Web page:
Exposé Online banner

Baba Jam Band — Kayada
(Acoustic Music BEST.NR.319, 1993, CD)

by Mike McLatchey, Published 1999-04-01

Kayada Cover art

This is only roughly new, I suppose, being a CD from five years back. Probably wouldn't have bothered with the review except that this is a remarkably good album, one that should have gotten much more attention in 1993 than it did. Baba Jam Band are a true original, blending styles and sounds from a variety of sources. A German group, it's no surprise that the female vocalist sounds like Renate Knaup nor that their approach to a middle-eastern-influenced music resembles Embryo or Chris Karrer in some ways. Mix in the elements of many an Oriental Wind album, a slight zeuhl influence, jazz, dissonant compositional elements vaguely similar to Univers Zero; give it a glossy contemporary production; and you're really only left with half the picture. The songs are contemporary arrangements of traditionals, although saz, darbuka, and other instruments from the Middle East are prevalent. The first track, the fifteen minute "Colours of Yemen," illustrates this well, having all the elements described above and delivered with a progressive rock edge. The album does not let up in quality through its near-double album length, with solos for violin (check out the long one in "Tamzara" that turns into a Ponty / Grapelli trade-off by the end of the song), sax, guitar, vocals both male and female, and arrangements captivating and energetic. The songs are long too, there are several over nine minutes long, all with a nice stretched-out feel and portraying a variety of moods. The more I listen to this, the more I like it; it amazes me how little fuss was made over such an amazing CD.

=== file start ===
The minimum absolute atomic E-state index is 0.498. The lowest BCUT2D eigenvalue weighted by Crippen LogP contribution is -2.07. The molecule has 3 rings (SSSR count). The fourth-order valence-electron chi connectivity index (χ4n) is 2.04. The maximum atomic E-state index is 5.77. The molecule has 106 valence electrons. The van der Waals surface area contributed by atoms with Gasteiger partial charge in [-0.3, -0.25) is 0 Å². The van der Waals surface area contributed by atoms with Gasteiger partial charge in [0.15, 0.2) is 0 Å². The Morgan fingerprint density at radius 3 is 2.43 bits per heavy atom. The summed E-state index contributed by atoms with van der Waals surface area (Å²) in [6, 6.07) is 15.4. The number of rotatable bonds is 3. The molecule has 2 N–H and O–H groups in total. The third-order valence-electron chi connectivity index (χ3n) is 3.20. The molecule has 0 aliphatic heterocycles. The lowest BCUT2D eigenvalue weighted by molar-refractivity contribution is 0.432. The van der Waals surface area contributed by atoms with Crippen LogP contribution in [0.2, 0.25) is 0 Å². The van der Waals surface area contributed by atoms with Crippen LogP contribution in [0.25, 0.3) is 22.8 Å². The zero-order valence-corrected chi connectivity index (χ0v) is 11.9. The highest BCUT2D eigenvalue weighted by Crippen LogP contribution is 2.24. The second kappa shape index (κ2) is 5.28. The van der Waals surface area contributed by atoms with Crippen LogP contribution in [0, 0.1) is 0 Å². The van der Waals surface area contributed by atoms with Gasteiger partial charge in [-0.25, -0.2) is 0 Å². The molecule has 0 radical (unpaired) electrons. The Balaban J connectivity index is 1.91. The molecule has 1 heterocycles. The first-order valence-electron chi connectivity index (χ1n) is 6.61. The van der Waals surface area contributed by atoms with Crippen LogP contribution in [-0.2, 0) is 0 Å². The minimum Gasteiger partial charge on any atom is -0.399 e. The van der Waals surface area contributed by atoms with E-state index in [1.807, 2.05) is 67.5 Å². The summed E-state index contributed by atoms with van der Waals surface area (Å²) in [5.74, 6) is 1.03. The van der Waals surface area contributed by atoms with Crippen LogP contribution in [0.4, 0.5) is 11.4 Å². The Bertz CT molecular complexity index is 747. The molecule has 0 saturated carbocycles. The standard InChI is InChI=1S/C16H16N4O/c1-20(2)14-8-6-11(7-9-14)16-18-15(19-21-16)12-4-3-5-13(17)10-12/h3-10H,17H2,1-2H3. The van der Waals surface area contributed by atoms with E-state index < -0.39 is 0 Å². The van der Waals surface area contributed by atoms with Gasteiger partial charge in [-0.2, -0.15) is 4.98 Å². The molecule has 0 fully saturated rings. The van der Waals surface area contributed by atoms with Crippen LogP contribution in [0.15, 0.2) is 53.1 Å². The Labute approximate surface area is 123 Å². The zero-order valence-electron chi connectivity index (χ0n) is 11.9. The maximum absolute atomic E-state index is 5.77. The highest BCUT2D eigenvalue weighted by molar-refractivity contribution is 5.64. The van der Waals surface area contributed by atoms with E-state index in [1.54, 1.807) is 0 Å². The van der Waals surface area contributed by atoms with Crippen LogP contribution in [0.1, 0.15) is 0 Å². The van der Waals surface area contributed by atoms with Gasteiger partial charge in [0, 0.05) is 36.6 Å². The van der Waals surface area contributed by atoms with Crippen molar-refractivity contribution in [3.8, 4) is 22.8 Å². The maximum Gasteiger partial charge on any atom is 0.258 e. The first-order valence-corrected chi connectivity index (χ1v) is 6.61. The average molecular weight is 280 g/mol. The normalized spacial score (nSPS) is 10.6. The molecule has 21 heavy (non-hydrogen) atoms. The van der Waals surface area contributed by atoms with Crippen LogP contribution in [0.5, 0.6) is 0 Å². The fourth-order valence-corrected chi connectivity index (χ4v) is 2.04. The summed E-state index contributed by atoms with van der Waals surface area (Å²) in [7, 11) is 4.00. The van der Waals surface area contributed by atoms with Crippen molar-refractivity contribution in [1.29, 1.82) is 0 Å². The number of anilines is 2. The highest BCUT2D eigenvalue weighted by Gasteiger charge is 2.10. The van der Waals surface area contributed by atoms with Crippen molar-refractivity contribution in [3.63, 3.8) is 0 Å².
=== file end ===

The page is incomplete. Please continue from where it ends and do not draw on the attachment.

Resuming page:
Filed under: New releases, Issue 17, 1993 releases

Related artist(s): Baba Jam Band

Latest news

2020-01-15
Carlos Alvarado RIP – Carlos Alvarado, pioneering composer, multi-instrumentalist and pioneer of progressive rock and electronic experimental music in Mexico, passed away January 14th, 2020 at age 68 after a two year battle with cancer.  » Read more

2020-01-12
Wolfgang Dauner RIP – Pianist Wolfgang Dauner, one of the pioneers of both European free jazz and jazz rock, has died at the age of 84. With his own groups and with the United Jazz+Rock Ensemble, his playing and compositions were a prominent presence in European jazz from the mid-60s until just recently. » Read more

2020-01-12
Michael Allison RIP – Michael Allison, who since 1997 has been recording as Darshan Ambient, passed away on January 9th after a long and brave battle with cancer. He has been at at the forefront of the new ambient/electronic music scene, with over eighteen releases to his credit. » Read more

2020-01-10
Neil Peart RIP – One of rock music's defining drummers has died at the age of 67. Neil Peart's work with Rush provided one of the templates for percussion in rock, and he certainly ranks in the top ten most influential drummers of the 20th Century. Peart retired from playing in 2015 due to health issues, and succumbed to brain cancer on January 7, 2020. » Read more

2020-01-07
Joel Vandroogenbroeck RIP – Word has reached us of the death of Joel Vandroogenbroeck, best known as one of the founders of Brainticket, He also recorded electronic music under a variety of names. He was born August 25th, 1938 in Brussels, Belgium and died December 23, 2019 in Arlesheim, Switzerland, aged 81. » Read more


Previously in Exposé...

Saturnalia - Magical Love – This particular obscurity in Akarma’s campaign to rescue lost or legendary albums is an odd beast. The overall impression is much like the first incarnation of Renaissance with less appealing vocals...  (2006) » Read more



Listen & discover



Print issues